Health education points out the dangers of over-indulgence in eating and drinking and sitting around. You may take the view that if you really like doing something, you shouldn’t feel guilty about it. Or you may think you should moderate your guilty pleasures when they negatively affect others. Then again you may think you ought … Continue reading Guilty feelings – Mistaken or helpful?
Several factors probably help us understand why a desperate individual might choose to be a suicide bomber and blow themselves up to murder others – a history of exploitation by Western powers, Israel’s existence, government oppression, poverty, lack of education, and alienation. But what some fanatical preachers tell young people about their destiny is also … Continue reading Suicide bomber – Why no paradise?
I suppose it is natural for us to feel resentful when others demean us, frustrate us or do us harm. I feel resentful about how Sharon spoke to me. Not what she said, but how she said it – shouting and slamming the phone down. It’s not as if this were a one-off: there have … Continue reading Resentful – How can I stop this feeling?
Being religious seems to be going out of fashion. However, one growth area is the new spiritual self-help industry. This is said to be a commercial filling of the gap left by the decline of Christianity. These days you can pay for any amount of books, courses, residential retreats, audio tapes, videos and conferences. All … Continue reading Do I have to be religious to be spiritual?
What you did wasn’t that bad. A hasty ill-judged remark, an over-indulgence, a minor act of selfishness. You want to forget about it but the memory lingers. What if somebody else noticed? You feel uneasy with yourself. Is this the tiny prick of conscience? A sense you have done something wrong? You want to feel better about yourself but you cannot change what happened. You want to find self-respect after doing wrong.
How would you feel, if, as part of your job, you had to shake hands with someone who probably ordered the murder of your cousin? A similar situation faced the Queen when she met former IRA commander Martin McGuiness. I would not be surprising is she had felt at least a little resentment. The meeting … Continue reading Resentment – How to feel less of it?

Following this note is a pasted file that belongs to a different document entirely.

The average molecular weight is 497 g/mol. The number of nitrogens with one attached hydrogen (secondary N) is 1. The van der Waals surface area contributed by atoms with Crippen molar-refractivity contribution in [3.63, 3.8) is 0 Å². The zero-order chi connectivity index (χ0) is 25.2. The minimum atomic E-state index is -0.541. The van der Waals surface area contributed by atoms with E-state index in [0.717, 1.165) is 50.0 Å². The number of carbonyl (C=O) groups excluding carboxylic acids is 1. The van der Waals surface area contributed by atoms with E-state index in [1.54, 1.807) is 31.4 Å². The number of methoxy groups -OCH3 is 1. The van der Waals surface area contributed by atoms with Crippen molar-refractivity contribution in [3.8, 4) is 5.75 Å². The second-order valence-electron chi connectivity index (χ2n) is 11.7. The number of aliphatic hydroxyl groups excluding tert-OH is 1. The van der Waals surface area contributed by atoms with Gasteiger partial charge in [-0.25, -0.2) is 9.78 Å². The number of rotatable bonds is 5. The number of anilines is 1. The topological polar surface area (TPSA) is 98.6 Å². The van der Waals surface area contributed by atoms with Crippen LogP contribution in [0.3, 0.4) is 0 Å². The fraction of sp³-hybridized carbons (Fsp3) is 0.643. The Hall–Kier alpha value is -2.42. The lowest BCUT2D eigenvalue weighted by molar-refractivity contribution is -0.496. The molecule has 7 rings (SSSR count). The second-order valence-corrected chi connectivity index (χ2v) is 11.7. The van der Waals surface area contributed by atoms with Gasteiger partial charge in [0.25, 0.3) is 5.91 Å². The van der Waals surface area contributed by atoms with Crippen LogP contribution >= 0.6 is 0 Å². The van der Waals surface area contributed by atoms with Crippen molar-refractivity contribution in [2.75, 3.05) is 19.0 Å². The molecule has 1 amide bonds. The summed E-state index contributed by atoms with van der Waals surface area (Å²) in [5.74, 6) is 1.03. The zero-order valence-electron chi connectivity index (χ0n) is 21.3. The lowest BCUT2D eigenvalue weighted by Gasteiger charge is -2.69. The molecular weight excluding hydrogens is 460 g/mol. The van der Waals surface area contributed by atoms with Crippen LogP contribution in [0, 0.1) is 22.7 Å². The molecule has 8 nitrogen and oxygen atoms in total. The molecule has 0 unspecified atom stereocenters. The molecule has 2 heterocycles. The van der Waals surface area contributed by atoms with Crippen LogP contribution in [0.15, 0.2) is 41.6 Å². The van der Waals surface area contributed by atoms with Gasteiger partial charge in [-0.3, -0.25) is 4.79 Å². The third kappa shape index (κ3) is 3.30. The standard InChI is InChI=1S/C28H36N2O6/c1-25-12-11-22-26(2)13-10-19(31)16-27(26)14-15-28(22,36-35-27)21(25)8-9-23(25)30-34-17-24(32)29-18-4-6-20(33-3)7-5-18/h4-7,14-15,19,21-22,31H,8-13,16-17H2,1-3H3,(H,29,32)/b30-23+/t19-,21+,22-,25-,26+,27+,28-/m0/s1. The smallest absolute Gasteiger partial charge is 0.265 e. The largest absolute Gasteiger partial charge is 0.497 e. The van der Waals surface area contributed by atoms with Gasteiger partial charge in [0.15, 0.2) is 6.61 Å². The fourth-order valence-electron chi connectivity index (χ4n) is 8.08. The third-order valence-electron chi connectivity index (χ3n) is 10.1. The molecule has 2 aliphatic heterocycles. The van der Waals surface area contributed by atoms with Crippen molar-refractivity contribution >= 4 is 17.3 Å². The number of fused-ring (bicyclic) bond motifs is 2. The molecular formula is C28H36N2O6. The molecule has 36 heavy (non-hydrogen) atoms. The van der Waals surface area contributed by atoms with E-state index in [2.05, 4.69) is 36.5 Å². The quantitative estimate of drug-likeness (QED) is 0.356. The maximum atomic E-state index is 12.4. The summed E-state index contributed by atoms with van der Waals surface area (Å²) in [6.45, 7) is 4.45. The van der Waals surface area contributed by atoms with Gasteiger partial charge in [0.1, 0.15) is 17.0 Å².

A lot of us have grown careless in what we say. “It wasn’t my fault we lost the game, I didn’t hear the whistle.” or “I was pushed over and my foot hurt.” Who has never made up an excuse to stop feeling embarrassed? This covering up may seem harmless enough but over time a … Continue reading Honesty – Is it really the best policy?
Spiritual healing can be needed for guilty feelings. Not all that is going on in our mind is the working of a true conscience. Some of us find ourselves at times on a guilt trip. Even if we have a sound mind, we may sometimes feel guilty over the smallest thing – without rhyme or reason painstakingly worried about something we have done that really is unimportant.
One example is children who, having been trained by their parents to follow certain rules, like never putting one’s elbows on the table at meal times – feel guilty when they have grown into adulthood feeling guilty if they ever break this rule. Other examples of illogical guilt are saying `sorry’ a lot of the time and unfairly criticising ourselves. Trying too hard to get friends to like us, feeling easily embarrassed when asking for favours or doing anything that might displease them.
Many hopelessly sick people feel constantly guilty. This may result from the suspicion that their sickness and fate are self-inflicted and their own fault. Alternatively, they may assume, more or less, the role of the utterly dependent child. Some consciously apologize for the trouble and fuss they are causing. (Our Western culture fosters a sense of guilt in most of us when illness places us in the dependent role). If we are dying, we may even feel as if we are forcing the living to face the necessity of their own deaths for which we suppose they will not be thankful.